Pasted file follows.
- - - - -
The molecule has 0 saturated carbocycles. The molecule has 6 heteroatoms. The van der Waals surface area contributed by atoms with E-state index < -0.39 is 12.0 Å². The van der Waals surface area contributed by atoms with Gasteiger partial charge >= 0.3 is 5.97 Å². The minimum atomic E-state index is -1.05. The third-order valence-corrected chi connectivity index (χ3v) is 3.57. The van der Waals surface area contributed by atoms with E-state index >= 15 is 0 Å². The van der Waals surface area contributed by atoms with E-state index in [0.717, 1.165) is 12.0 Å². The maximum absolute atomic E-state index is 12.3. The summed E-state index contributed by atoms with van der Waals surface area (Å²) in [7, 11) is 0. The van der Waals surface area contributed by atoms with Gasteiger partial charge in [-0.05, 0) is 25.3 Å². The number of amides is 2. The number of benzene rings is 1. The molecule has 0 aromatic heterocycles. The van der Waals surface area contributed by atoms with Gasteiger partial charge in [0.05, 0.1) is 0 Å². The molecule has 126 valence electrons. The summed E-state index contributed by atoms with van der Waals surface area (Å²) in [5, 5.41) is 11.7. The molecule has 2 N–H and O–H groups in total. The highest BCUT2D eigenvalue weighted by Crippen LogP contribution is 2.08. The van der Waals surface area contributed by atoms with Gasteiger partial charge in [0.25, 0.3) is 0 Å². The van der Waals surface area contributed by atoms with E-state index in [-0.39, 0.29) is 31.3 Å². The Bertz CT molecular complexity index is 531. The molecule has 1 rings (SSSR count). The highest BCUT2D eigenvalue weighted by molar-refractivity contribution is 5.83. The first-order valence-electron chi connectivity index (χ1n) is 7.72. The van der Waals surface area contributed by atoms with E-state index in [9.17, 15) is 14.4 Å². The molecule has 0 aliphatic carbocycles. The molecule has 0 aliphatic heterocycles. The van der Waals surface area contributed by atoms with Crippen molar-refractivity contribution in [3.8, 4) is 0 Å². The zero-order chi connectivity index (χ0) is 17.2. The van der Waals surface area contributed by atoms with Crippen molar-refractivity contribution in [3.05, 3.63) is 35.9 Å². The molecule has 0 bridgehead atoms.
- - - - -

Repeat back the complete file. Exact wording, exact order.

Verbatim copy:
The molecule has 0 saturated carbocycles. The molecule has 6 heteroatoms. The van der Waals surface area contributed by atoms with E-state index < -0.39 is 12.0 Å². The van der Waals surface area contributed by atoms with Gasteiger partial charge >= 0.3 is 5.97 Å². The minimum atomic E-state index is -1.05. The third-order valence-corrected chi connectivity index (χ3v) is 3.57. The van der Waals surface area contributed by atoms with E-state index >= 15 is 0 Å². The van der Waals surface area contributed by atoms with E-state index in [0.717, 1.165) is 12.0 Å². The maximum absolute atomic E-state index is 12.3. The summed E-state index contributed by atoms with van der Waals surface area (Å²) in [7, 11) is 0. The van der Waals surface area contributed by atoms with Gasteiger partial charge in [-0.05, 0) is 25.3 Å². The number of amides is 2. The number of benzene rings is 1. The molecule has 0 aromatic heterocycles. The van der Waals surface area contributed by atoms with Gasteiger partial charge in [0.05, 0.1) is 0 Å². The molecule has 126 valence electrons. The summed E-state index contributed by atoms with van der Waals surface area (Å²) in [5, 5.41) is 11.7. The molecule has 2 N–H and O–H groups in total. The highest BCUT2D eigenvalue weighted by Crippen LogP contribution is 2.08. The van der Waals surface area contributed by atoms with Gasteiger partial charge in [0.25, 0.3) is 0 Å². The van der Waals surface area contributed by atoms with E-state index in [-0.39, 0.29) is 31.3 Å². The Bertz CT molecular complexity index is 531. The molecule has 1 rings (SSSR count). The highest BCUT2D eigenvalue weighted by molar-refractivity contribution is 5.83. The first-order valence-electron chi connectivity index (χ1n) is 7.72. The van der Waals surface area contributed by atoms with E-state index in [9.17, 15) is 14.4 Å². The molecule has 0 aliphatic carbocycles. The molecule has 0 aliphatic heterocycles. The van der Waals surface area contributed by atoms with Crippen molar-refractivity contribution in [3.8, 4) is 0 Å². The zero-order chi connectivity index (χ0) is 17.2. The van der Waals surface area contributed by atoms with Crippen molar-refractivity contribution in [3.05, 3.63) is 35.9 Å². The molecule has 0 bridgehead atoms.